The urge to write this post has come unbidden to my mind so frequently in recent days that I believe it is God’s idea. So I’m doing as I’ve been told.
I’m writing to call for prayer, specifically, prayer for God’s intervention against the scourge of drug abuse.
We are all affected in one way or the other—relationally, emotionally, physically, financially, spiritually. Even if you don’t know anyone who is addicted; even if you’ve never felt the tug between helping and hurting; even if you’ve never lain awake, crying dark and bitter tears, or stood beside a casket with your insides cauterized by anger at your own powerlessness and the senseless tragedies that drug abuse causes—even if you cannot draw a straight line between yourself and the scourge, you are affected.
Every taxpayer pays the price for health care required by drug abuse and the drain of resources into services for individuals and families falling apart because of unemployment, incarcerations, and violence. Every citizen bears the burden of the diversion of law enforcement and the justice system to drug-related crimes. Addiction is never victimless. Our national tax base cannot possibly serve society equitably when a growing minority absorbs an undue share.
But even if you are not financially affected or if that seems a crass motivation for prayer, obeying God in this effort makes sense otherwise, because every individual is a part of the human race, and when one suffers, all suffer. “No man is an island entire of itself; every man is a piece of the continent, a part of the main” (John Donne). None of us can claim never to be a part of the problem and not the solution. One swift glance in the mirror shows us that “all have sinned and fall short of the glory of God” (Romans 3:23). So maybe it’s simply a matter of putting oneself right with the rest of humanity. Jesus commands: “Love one another” (John 13:34). Prayer is identification and obedience, and surely it is love.
So today I began praying intentionally and fervently for those who are addicts, those who are becoming addicted, those who are tempted to addiction, and those who are struggling to overcome it. I prayed that God would grant them vision to see the ends of their actions and strength to hold out against temptation; that God would satisfy their cravings with His calm and peace.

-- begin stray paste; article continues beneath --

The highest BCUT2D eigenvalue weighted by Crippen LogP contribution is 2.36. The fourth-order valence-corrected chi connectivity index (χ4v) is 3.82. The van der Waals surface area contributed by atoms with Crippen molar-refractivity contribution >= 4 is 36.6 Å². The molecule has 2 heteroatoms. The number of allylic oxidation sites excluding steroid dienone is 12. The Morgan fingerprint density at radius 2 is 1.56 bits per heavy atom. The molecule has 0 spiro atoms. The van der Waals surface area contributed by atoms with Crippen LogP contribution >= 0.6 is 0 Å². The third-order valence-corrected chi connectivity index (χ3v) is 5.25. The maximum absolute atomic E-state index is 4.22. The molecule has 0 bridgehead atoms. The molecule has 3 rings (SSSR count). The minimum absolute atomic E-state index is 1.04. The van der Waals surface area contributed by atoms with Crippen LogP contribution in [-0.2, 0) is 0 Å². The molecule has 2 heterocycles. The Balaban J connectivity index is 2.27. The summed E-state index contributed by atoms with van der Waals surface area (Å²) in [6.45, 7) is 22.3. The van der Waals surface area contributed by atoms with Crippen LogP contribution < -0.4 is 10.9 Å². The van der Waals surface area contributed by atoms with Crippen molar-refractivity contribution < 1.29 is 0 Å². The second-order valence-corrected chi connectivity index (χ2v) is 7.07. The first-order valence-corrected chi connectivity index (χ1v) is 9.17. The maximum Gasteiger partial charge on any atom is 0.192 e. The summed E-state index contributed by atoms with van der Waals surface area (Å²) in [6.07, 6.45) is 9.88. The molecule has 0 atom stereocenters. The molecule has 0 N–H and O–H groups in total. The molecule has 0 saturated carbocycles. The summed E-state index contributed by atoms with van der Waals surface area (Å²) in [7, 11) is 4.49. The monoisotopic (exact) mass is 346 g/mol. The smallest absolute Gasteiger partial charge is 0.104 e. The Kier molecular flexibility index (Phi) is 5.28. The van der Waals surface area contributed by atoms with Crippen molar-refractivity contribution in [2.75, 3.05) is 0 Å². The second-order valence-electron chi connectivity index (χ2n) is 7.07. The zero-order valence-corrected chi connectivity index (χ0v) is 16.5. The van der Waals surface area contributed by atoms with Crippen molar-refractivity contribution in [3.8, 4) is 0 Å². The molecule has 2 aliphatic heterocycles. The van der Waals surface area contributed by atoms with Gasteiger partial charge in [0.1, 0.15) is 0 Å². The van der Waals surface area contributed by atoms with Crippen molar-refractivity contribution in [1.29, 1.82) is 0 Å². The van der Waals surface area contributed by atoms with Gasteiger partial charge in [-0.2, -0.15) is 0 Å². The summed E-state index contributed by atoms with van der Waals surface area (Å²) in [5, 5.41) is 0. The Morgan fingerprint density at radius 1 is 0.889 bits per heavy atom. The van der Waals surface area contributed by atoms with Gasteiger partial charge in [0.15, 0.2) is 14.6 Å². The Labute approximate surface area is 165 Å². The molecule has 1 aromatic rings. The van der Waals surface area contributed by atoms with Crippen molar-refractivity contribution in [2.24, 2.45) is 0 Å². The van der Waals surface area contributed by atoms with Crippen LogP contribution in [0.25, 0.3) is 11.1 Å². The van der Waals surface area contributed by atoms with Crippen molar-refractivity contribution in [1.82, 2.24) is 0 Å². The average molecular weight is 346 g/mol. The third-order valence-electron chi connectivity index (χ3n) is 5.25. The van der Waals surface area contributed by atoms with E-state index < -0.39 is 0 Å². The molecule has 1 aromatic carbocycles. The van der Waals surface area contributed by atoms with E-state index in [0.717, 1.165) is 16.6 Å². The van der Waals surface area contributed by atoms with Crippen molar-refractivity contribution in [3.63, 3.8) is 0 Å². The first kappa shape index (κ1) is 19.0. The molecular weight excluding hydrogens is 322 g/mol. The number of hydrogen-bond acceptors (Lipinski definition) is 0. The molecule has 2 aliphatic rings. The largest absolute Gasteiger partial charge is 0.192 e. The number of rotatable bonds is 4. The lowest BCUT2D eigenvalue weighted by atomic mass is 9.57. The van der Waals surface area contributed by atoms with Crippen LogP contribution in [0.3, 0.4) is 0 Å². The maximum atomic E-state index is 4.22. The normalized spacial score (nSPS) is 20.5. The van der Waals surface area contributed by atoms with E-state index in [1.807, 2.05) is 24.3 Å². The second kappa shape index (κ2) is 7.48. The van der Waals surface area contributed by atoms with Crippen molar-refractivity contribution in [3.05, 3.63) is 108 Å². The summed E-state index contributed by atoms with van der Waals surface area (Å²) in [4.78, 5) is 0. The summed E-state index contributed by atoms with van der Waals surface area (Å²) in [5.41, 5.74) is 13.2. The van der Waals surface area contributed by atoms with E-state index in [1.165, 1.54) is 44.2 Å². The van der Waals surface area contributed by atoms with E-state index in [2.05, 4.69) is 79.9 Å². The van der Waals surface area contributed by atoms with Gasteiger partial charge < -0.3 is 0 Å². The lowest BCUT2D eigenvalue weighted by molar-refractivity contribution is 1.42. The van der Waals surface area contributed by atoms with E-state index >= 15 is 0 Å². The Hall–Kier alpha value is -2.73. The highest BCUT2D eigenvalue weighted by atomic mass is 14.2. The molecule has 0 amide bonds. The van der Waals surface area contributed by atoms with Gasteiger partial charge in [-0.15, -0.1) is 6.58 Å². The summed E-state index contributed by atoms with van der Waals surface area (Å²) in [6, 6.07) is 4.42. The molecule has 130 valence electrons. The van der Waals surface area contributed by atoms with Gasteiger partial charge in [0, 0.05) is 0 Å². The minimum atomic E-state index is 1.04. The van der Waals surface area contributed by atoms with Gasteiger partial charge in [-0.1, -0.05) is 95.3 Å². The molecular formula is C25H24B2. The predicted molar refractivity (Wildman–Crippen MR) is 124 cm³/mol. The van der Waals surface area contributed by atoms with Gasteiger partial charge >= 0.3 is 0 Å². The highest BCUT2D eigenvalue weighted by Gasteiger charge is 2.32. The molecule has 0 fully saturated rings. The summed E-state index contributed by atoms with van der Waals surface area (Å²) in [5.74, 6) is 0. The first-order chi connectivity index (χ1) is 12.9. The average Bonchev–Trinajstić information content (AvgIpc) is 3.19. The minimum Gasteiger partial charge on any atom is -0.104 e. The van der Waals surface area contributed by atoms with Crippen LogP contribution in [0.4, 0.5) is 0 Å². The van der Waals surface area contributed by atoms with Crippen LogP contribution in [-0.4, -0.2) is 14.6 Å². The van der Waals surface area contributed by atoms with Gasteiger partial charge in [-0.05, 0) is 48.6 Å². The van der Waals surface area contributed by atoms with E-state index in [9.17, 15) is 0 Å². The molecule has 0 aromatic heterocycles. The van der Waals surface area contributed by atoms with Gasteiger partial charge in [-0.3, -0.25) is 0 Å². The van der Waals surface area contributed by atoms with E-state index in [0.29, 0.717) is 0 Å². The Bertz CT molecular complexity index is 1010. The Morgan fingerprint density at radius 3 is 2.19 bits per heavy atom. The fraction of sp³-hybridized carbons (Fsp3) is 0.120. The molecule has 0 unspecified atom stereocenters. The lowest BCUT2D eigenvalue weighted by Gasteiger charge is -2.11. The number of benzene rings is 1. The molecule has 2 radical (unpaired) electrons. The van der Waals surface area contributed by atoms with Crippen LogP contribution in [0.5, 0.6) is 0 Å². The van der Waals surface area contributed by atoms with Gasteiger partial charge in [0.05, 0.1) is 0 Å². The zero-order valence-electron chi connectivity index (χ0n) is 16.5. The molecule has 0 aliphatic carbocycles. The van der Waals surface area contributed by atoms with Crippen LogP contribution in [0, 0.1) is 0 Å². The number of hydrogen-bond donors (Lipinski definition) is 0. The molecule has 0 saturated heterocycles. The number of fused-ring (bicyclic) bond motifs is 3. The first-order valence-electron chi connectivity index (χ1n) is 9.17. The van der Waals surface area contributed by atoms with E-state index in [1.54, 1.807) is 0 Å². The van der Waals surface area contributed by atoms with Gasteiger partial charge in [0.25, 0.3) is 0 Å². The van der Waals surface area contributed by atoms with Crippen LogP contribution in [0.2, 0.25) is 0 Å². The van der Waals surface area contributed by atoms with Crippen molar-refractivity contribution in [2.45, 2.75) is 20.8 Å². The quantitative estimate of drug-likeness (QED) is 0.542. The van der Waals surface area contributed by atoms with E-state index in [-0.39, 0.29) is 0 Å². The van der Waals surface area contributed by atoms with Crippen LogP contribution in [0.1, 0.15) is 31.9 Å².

I prayed, too, for those who are struggling to love addicts: that God would empower them against enabling, by showing them how their behaviors might stop the cycles of addiction and how their behaviors may encourage addiction by forestalling consequences. I prayed for families and friends suffering from loneliness, poverty, and fear caused by drug abuse—that God would provide their needs and comfort them with His presence.
But my prayers don’t stop there. I feel compelled to pray also for those profiting from drug abuse: not only the ones selling on the street and running crack houses in bad sections of town, but also those who head pharmaceutical companies that aggressively market opioids and other drugs so easily misused. I asked God to speak to them and to doctors heedlessly over-prescribing addictive drugs, to convict them of the evil resulting from their behaviors, whether legal or not. Bring them to their knees, I prayed, and after their repentance, give them strength to change through the power of Your Holy Spirit, transforming them from the business of death to a love of life.
I prayed today for first responders—paramedics, firefighters, police officers, medical professionals in emergency rooms and trauma centers, rehab specialists. I thanked God for each and every one, and asked that He strengthen them and grant them patience and hope as they battle what seems like a swelling tide and an endless river.
And lastly I prayed with wider horizons—for politicians and for the public at large. That we the people would call for and vote for funding for rehab research and programs, effective innovations in law enforcement and justice, improved opportunities for employment and education, and public policies that affirm the worth of every human being.
Perhaps the gift of God in all this is that drug abuse is not a racial problem nor a problem exclusive to one socio-economic class. It forces us to acknowledge our common humanity, our self-insufficiency, and our utter dependence on the One who is greater than we. Therefore, the call to prayer. As the old Gospel song says, “When we have exhausted our store of endurance, when our strength has failed ere the day is half done, when we reach the end of our hoarded resources, our Father’s full giving is only begun.” May it be so.